Health & Well-Being A-Z

Bacillus subtilis


Bacillus subtilis (B. subtilis) is a type of probiotic ("good" bacteria) found naturally in the human gut. It's also found in fermented foods.

"Good" bacteria such as B. subtilis might help the body break down food, absorb nutrients, and fight off "bad" organisms that might cause diseases. These bacteria are sometimes added to fermented foods like yogurt and also found in dietary supplements.

People use B. subtilis for diarrhea from antibiotics. It is also used for athletic performance, eczema, constipation, indigestion, gas, irritable bowel syndrome (IBS), and many other conditions, but there is no good scientific evidence to support most of these uses.

Don't confuse B. subtilis with Bacillus coagulans, other probiotics, nattokinase, or with fermented food products such as fermented milk, kefir, or yogurt. These are not the same. Also note that three previously recognized Bacillus subtilis subspecies have recently been reclassified. Some products marketed as B. subtilis might actually contain these newly classified Bacillus species, including Bacillus inaqosorum, Bacillus spizizenii, and Bacillus stercoris.

Is It Effective?

Effectiveness header

NatMed Pro rates effectiveness based on scientific evidence according to the following scale: Effective, Likely Effective, Possibly Effective, Possibly Ineffective, Likely Ineffective, Ineffective, and Insufficient Evidence to Rate.

Possibly effective
  • Diarrhea in people taking antibiotics (antibiotic-associated diarrhea). Taking B. subtilis by mouth seems to help prevent diarrhea from antibiotics.

There is interest in using B. subtilis for a number of other purposes, but there isn't enough reliable information to say whether it might be helpful.

Is it Safe?


When taken by mouth: Some B. subtilis strains are commonly consumed in foods. As medicine, B. subtilis is possibly safe for most people. B. subtilis strains BS50, B2335, CU1, MB40, MY02, and R0179 have been used safely in doses of 2-10 billion colony-forming units (CFUs) daily for 2-8 weeks. It seems to be well-tolerated.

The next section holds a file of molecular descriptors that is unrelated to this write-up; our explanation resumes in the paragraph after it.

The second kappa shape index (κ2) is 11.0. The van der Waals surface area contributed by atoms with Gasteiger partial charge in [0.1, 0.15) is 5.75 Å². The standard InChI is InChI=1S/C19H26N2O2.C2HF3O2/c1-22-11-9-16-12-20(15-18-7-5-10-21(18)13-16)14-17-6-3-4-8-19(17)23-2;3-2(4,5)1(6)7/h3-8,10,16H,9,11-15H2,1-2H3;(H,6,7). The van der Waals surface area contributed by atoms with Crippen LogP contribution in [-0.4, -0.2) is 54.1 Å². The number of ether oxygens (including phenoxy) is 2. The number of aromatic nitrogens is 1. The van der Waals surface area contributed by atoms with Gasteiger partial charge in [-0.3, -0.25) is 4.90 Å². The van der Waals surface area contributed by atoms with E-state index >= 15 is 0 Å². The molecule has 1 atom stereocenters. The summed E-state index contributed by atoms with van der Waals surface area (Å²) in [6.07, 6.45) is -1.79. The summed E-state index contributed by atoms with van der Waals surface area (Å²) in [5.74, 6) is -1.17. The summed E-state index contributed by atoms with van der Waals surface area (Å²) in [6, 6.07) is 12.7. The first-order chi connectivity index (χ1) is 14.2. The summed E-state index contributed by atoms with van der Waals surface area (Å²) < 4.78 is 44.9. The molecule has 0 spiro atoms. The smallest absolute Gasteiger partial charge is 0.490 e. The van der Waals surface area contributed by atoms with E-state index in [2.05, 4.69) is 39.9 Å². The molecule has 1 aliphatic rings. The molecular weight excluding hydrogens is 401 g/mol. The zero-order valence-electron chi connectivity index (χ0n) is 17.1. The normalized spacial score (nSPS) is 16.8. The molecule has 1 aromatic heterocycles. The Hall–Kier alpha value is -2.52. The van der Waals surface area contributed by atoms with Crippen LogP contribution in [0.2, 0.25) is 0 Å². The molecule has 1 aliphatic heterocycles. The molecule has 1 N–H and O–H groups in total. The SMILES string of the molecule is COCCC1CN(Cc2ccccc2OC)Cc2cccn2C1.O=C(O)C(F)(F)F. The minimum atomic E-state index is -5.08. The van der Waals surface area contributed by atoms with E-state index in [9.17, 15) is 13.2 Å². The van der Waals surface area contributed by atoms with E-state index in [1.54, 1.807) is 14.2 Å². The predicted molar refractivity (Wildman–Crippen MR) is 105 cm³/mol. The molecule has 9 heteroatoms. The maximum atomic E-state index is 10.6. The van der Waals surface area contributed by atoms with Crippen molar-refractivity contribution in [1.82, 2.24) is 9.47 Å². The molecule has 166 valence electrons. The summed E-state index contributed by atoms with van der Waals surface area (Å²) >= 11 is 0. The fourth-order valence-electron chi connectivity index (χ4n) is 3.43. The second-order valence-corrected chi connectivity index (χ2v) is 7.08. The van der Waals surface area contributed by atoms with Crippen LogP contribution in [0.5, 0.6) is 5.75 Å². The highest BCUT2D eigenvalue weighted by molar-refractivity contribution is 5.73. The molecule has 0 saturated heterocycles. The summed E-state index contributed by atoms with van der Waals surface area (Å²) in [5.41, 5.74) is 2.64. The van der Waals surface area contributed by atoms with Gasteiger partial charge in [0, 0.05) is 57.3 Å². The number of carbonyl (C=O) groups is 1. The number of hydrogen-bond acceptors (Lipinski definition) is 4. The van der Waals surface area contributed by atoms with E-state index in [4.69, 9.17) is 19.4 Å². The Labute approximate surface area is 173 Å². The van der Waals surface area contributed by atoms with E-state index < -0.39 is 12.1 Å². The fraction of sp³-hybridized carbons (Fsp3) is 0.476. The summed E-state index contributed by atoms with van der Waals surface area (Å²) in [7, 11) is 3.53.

Special Precautions & Warnings:

Pregnancy and breast-feeding: There isn't enough reliable information to know if B. subtilis is safe to use when pregnant or breast-feeding. Stay on the safe side and stick to food amounts.

Children: There isn't enough reliable information to know if Bacillus subtilis is safe for children, including very small premature infants.

Weakened immune system: Probiotics have caused blood infections in a small number of people with weakened immune systems. If you have a weakened immune system, talk with your healthcare provider before taking probiotics, including B. subtilis.

Drug interactions

Antibiotic drugs

Interaction Rating=Moderate Be cautious with this combination.

B. subtilis is a type of friendly bacteria. Antibiotics are used to reduce harmful bacteria in the body. Taking antibiotics along with B. subtilis can reduce the effects of B. subtilis. To avoid this interaction, take B. subtilis products at least 2 hours before or after antibiotics.

Herb interactions

There are no known interactions with herbs and supplements.

Food interactions

There are no known interactions with foods.


In adults, B. subtilis has most often been taken by mouth alone or together with other probiotics in doses of 2-5 billion colony-forming units (CFUs) daily for up to 8 weeks. Speak with a healthcare provider to find out what type of product and dose might be best for a specific condition.

Other names

B. subtilis, B. subtilis natto, Bacillus inaqosorum, Bacillus spizizenii, Bacillus stercoris, Bacillus subtilis subsp. inaqosorum, Bacillus subtilis subsp. spizizenii, Bacillus subtilis subsp. stercoris, Bacillus subtilis subsp. subtilis, Bacillus subtilis subsp. subtilis var. natto, DE111.


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